I have realised I am happier with just my cat for company. If you want true love and loyalty, get yourself a pet. But for some strange reason I hang on to a few random souvenirs of past loves.
This cup is an example. My second husband left it behind. I’m not sure why I keep it. I’m usually ruthless at decluttering but for some reason I retain this piece of ethnic pottery. My ex-husband bought it in Crete when he was on holiday with his previous wife. I’ve never been to Crete and never likely to go in the future. I always felt threatened by John’s continued friendship with his first wife. They had cosy dinners and trips to the cinema, just the two of them even though she had also remarried. When I complained of their intimacy he accused me of being small-minded. It was one of the many reasons our marriage ended. There was no trust.
When we split up, we bickered over custody of the Art Deco sofa and the Bruce Springsteen albums. We had several meetings on a bench in a public park to talk things through. I was afraid to be alone with him in private. The rustic pottery, a relic from his earlier marriage was forgotten.
The cup and saucer once resided on the slate mantlepiece of the house we shared in rural Yorkshire. Now it’s on the top shelf of a glass display cabinet in my Scottish kitchen. It’s a chunky type of pottery with a rough, matt glaze, probably hand thrown. Uncomfortable to hold or drink out of. It’s a piece of tourist bric-brac, not useful, just for show. A piece of fakery. And perhaps that’s why I keep it, it’s a reminder that romantic love is not real, that I’m better alone.
As far back as I can recall, my mother has been my number one problem. I’ve spent most of my life trying to understand her behaviour and fix our dysfunctional relationship. My childhood home was not a sanctuary filled with love and support but a battlefield where any tiny mis-step by myself or my faded father would result in a massive explosion of rage and abuse from Mama. Nothing I ever did or said was good enough. No matter how hard I tried to become the daughter she wanted, it was a lost cause. I was a clever, pretty child, straight A+ grades in every subject at school and glowing reports from teachers. But she wanted perfection and as most of us know, only God is perfect. It was impossible to be the daughter she required but I still kept on trying. I longed to see love and pride shine from her eyes but when she looked at me her face was always twisted, crumpled with disappointment and contempt.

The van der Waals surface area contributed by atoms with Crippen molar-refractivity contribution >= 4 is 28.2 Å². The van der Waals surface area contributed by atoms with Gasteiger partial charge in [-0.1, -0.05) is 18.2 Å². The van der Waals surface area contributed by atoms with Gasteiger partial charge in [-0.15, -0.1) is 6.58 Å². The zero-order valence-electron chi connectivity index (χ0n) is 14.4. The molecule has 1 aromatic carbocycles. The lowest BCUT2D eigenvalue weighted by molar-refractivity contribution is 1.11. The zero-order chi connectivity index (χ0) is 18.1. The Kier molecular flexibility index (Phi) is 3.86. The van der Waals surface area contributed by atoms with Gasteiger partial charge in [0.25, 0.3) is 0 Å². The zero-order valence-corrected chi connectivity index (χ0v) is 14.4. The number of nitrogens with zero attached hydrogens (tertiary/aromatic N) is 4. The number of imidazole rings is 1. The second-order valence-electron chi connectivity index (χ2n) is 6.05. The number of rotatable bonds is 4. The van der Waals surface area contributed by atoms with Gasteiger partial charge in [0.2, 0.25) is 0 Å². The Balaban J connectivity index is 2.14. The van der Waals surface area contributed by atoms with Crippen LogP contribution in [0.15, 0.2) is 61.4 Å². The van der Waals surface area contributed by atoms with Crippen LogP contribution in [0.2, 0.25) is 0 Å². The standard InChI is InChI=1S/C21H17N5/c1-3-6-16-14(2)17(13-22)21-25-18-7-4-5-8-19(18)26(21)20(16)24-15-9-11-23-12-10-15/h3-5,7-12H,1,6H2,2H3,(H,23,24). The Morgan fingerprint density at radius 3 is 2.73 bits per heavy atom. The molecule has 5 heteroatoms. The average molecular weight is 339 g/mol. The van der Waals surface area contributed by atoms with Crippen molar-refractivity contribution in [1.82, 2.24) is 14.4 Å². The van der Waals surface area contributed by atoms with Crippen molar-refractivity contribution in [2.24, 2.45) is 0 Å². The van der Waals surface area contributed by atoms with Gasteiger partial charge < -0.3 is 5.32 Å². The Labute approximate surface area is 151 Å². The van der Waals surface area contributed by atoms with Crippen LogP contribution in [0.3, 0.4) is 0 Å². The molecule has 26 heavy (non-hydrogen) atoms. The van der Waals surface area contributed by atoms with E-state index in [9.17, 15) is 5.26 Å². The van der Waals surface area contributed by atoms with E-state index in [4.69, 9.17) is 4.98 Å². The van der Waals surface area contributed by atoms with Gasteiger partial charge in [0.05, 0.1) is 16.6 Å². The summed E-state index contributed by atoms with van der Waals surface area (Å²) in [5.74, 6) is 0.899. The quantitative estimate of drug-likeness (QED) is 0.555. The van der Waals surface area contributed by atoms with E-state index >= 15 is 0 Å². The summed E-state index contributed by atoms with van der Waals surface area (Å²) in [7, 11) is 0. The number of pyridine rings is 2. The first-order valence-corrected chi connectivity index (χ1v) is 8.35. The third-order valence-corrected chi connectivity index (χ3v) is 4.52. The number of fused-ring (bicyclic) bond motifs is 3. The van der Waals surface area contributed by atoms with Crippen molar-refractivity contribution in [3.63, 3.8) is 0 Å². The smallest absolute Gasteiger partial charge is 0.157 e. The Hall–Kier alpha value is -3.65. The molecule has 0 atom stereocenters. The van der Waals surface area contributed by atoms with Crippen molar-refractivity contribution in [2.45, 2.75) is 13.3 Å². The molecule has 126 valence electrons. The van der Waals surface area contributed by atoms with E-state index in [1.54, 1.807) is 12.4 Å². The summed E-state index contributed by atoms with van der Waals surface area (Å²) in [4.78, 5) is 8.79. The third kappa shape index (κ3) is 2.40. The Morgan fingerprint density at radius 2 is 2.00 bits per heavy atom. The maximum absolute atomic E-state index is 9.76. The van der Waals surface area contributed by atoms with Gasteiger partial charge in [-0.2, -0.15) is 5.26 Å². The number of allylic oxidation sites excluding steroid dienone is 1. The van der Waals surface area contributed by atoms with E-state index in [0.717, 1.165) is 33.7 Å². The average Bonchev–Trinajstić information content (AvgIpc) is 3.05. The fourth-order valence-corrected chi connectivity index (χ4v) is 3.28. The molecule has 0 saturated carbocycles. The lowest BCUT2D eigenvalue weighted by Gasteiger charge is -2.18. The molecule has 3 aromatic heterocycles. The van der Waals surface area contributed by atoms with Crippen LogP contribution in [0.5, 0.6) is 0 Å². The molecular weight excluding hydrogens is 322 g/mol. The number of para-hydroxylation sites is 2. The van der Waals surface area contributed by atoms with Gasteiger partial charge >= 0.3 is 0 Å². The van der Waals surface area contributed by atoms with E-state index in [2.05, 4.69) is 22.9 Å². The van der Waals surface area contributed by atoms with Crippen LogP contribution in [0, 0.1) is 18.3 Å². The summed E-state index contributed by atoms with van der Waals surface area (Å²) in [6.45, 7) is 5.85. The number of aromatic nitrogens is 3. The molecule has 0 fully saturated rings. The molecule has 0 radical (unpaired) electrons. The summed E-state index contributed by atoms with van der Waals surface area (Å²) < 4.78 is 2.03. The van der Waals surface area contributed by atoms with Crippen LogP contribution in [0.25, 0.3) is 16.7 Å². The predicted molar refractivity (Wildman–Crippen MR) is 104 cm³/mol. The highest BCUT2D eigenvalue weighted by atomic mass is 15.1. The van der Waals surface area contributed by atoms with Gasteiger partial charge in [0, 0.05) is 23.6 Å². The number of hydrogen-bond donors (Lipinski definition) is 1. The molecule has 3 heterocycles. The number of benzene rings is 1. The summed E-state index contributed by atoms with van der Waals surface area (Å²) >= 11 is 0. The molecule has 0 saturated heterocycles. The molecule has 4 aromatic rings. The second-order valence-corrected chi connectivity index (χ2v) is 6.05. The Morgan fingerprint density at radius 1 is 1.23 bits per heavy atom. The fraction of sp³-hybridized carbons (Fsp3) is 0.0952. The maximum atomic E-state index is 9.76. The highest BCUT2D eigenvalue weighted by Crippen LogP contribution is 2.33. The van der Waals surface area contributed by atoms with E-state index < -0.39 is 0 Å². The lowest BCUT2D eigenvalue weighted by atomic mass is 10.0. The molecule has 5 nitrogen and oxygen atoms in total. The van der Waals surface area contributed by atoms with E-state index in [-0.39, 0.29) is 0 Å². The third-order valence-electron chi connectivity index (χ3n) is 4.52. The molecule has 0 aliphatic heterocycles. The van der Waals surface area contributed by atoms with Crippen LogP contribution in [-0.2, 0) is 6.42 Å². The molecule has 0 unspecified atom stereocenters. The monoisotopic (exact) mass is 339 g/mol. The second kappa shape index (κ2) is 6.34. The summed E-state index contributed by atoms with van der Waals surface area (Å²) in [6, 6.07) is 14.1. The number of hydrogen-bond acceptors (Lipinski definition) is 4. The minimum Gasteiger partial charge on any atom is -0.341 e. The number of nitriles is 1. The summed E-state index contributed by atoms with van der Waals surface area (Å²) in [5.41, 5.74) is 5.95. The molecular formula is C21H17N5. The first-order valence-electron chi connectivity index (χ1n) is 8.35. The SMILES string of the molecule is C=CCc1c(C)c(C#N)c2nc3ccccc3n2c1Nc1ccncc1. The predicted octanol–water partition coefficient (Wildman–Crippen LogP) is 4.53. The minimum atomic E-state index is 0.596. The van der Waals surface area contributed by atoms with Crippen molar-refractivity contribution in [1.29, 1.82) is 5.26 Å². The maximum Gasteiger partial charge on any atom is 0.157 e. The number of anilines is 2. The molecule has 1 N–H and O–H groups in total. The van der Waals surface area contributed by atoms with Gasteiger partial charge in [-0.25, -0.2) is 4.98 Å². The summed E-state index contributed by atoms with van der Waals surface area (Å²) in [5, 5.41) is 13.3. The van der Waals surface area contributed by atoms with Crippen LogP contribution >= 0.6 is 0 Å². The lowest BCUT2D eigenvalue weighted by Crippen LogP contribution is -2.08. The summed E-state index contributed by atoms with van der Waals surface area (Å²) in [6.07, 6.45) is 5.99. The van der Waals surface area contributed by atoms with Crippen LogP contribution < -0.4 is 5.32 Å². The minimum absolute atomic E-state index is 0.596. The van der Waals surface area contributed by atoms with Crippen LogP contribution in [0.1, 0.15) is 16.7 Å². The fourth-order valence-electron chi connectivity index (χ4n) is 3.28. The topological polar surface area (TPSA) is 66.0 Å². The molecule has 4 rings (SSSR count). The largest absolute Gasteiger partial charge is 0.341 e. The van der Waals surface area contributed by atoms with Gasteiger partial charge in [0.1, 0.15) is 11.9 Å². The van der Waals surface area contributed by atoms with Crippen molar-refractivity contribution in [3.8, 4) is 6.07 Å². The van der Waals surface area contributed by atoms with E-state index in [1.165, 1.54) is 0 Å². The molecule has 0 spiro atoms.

There was never any peace as I grew up. My mother would go days and weeks ‘not speaking’ to my father or myself due to some mysterious minor transgression. Sometimes her mood would escalate to violence, smashing up ornaments, ripping up family photographs, stripping naked and running around the house screaming. I never knew what might happen next. She would go to any length for attention and control. I remember nights when she would exit the house like Betty Davis in a 50s melodrama swearing she was going to kill herself. My father and I would spend anxious hours searching the dark canal bank with a torch, expecting any moment to find her floating in the cold water. Or we would cruise the suburban streets looking for her. When we found her marching, head erect and facing front like a furious soldier, she would ignore our pleas to get into the car. At the age of 13 I took an overdose of aspirin in a moment of loneliness and despair. I slept through nearly 24 hours. My mother never noticed. She was always busy cleaning the house which had to be immaculate at all times. She was always looking in the mirror and applying make-up. She was always dressing up in fur coats and gold jewellery. Image was everything. Other people thought she was a devoted wife and Mother.